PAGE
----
mailing list archives
Why You Should Upgrade To NT4 SP4 or NT5
From: lkcl () SAMBA ORG (Luke Kenneth Casson Leighton)
Date: Mon, 5 Jun 2000 05:37:57 +1000
this issue, if discovered back in august 1997 when the original posting
came out from paul ashton and myself regarding the nt domain member
protocol, which can be found in the ntbugtraq archives, would have caused
do you remember that extremely good analysis posted to ntbugtraq a few
months back, by todd sabin et al. at netect / bindview of SYSKEY? and how
it outlined how insecure SYSKEY really is, because essentially it reused
the same cypher stream? well, there's another place where the same
techniques can be applied, and this time to data that goes over-the-wire,
between BDCs and PDCs.
what, you don't believe me? well, have you upgraded all of your BDCs and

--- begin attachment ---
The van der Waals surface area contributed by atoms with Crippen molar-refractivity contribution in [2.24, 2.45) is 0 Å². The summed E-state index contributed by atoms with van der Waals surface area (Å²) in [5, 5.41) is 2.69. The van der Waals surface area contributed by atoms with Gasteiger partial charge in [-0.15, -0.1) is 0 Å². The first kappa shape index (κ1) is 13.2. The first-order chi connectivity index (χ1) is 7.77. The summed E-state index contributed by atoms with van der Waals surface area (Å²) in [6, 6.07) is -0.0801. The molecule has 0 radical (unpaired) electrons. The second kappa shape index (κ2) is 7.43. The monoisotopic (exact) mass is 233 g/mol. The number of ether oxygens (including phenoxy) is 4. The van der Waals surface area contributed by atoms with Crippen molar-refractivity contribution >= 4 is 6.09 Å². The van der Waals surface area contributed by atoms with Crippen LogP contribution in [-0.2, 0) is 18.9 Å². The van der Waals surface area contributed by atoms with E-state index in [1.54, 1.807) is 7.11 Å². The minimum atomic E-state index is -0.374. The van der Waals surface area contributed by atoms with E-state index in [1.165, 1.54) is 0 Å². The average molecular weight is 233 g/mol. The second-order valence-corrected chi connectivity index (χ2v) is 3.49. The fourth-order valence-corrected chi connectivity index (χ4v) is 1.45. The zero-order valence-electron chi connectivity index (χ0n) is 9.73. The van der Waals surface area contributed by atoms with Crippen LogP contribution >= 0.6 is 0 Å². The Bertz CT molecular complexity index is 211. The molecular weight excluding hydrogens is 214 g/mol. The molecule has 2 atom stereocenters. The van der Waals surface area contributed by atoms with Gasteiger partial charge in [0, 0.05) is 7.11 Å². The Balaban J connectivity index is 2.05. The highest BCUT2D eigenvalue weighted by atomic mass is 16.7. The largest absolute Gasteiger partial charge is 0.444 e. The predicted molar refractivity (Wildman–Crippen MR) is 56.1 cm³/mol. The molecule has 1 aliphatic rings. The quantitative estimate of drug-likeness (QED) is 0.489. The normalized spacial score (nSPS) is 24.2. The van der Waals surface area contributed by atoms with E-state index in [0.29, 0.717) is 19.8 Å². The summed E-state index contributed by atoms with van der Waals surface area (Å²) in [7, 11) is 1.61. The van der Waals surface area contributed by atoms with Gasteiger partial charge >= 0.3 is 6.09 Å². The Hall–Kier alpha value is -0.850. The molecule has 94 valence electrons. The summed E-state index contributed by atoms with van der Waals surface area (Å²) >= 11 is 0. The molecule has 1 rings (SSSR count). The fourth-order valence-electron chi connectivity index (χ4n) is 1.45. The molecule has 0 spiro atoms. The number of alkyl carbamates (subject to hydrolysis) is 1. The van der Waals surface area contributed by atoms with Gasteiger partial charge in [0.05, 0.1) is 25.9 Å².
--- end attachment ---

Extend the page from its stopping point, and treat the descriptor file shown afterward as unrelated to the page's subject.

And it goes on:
PDCs to at least Service Pack 4 or to NT5? because if you have, you can
stop reading, unless you are curious or want to scare your administrator
colleagues who have not. particularly those who have been running
Domain Synchronisation over the internet, in order to keep the company
alive across counties, states or continents.
a specification of the NETLOGON protocol, including the PDC / BDC
synchronisation, has been available since january, the ISBN number is at
the end of this message. so i will not go into detail here, i just wanted
to make it REALLY clear that you are as good as sending your ENTIRE SAM
database in cleartext over-the-wire if you do not upgrade to at least NT4
it goes something like this.
* NetReqChal - send 8-byte chal, receive 8-byte chal.